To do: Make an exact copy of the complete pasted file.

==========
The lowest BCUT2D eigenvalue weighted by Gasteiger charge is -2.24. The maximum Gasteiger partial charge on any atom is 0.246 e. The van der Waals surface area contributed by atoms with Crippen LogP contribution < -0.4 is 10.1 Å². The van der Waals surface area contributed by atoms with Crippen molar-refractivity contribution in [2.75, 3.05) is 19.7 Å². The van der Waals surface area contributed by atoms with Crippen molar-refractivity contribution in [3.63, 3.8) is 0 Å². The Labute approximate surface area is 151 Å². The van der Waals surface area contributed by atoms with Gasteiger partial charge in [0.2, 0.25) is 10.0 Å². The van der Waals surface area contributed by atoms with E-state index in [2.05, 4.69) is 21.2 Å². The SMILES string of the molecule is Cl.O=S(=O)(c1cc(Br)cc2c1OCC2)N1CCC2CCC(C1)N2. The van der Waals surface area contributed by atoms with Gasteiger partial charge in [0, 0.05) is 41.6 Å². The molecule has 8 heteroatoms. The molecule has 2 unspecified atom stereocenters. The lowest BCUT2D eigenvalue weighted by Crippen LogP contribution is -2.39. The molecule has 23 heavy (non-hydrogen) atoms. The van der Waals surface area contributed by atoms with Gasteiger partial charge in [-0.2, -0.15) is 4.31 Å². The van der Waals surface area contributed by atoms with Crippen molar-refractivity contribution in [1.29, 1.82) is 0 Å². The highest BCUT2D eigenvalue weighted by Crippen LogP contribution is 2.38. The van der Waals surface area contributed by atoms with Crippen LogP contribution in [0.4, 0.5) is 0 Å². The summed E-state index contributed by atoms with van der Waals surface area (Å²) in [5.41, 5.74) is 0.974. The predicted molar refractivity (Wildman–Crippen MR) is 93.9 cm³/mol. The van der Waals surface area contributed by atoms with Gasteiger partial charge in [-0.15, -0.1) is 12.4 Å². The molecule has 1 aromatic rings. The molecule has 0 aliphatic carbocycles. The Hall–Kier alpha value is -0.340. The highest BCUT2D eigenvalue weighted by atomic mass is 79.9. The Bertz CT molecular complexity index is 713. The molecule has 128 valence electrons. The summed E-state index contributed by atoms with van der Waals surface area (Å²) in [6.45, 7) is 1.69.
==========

The lowest BCUT2D eigenvalue weighted by Gasteiger charge is -2.24. The maximum Gasteiger partial charge on any atom is 0.246 e. The van der Waals surface area contributed by atoms with Crippen LogP contribution < -0.4 is 10.1 Å². The van der Waals surface area contributed by atoms with Crippen molar-refractivity contribution in [2.75, 3.05) is 19.7 Å². The van der Waals surface area contributed by atoms with Crippen molar-refractivity contribution in [3.63, 3.8) is 0 Å². The Labute approximate surface area is 151 Å². The van der Waals surface area contributed by atoms with Gasteiger partial charge in [0.2, 0.25) is 10.0 Å². The van der Waals surface area contributed by atoms with E-state index in [2.05, 4.69) is 21.2 Å². The SMILES string of the molecule is Cl.O=S(=O)(c1cc(Br)cc2c1OCC2)N1CCC2CCC(C1)N2. The van der Waals surface area contributed by atoms with Gasteiger partial charge in [0, 0.05) is 41.6 Å². The molecule has 8 heteroatoms. The molecule has 2 unspecified atom stereocenters. The lowest BCUT2D eigenvalue weighted by Crippen LogP contribution is -2.39. The molecule has 23 heavy (non-hydrogen) atoms. The van der Waals surface area contributed by atoms with Gasteiger partial charge in [-0.2, -0.15) is 4.31 Å². The van der Waals surface area contributed by atoms with Crippen molar-refractivity contribution in [1.29, 1.82) is 0 Å². The highest BCUT2D eigenvalue weighted by Crippen LogP contribution is 2.38. The van der Waals surface area contributed by atoms with Crippen LogP contribution in [0.4, 0.5) is 0 Å². The summed E-state index contributed by atoms with van der Waals surface area (Å²) in [5.41, 5.74) is 0.974. The predicted molar refractivity (Wildman–Crippen MR) is 93.9 cm³/mol. The van der Waals surface area contributed by atoms with Gasteiger partial charge in [-0.15, -0.1) is 12.4 Å². The molecule has 1 aromatic rings. The molecule has 0 aliphatic carbocycles. The Hall–Kier alpha value is -0.340. The highest BCUT2D eigenvalue weighted by atomic mass is 79.9. The Bertz CT molecular complexity index is 713. The molecule has 128 valence electrons. The summed E-state index contributed by atoms with van der Waals surface area (Å²) in [6.45, 7) is 1.69.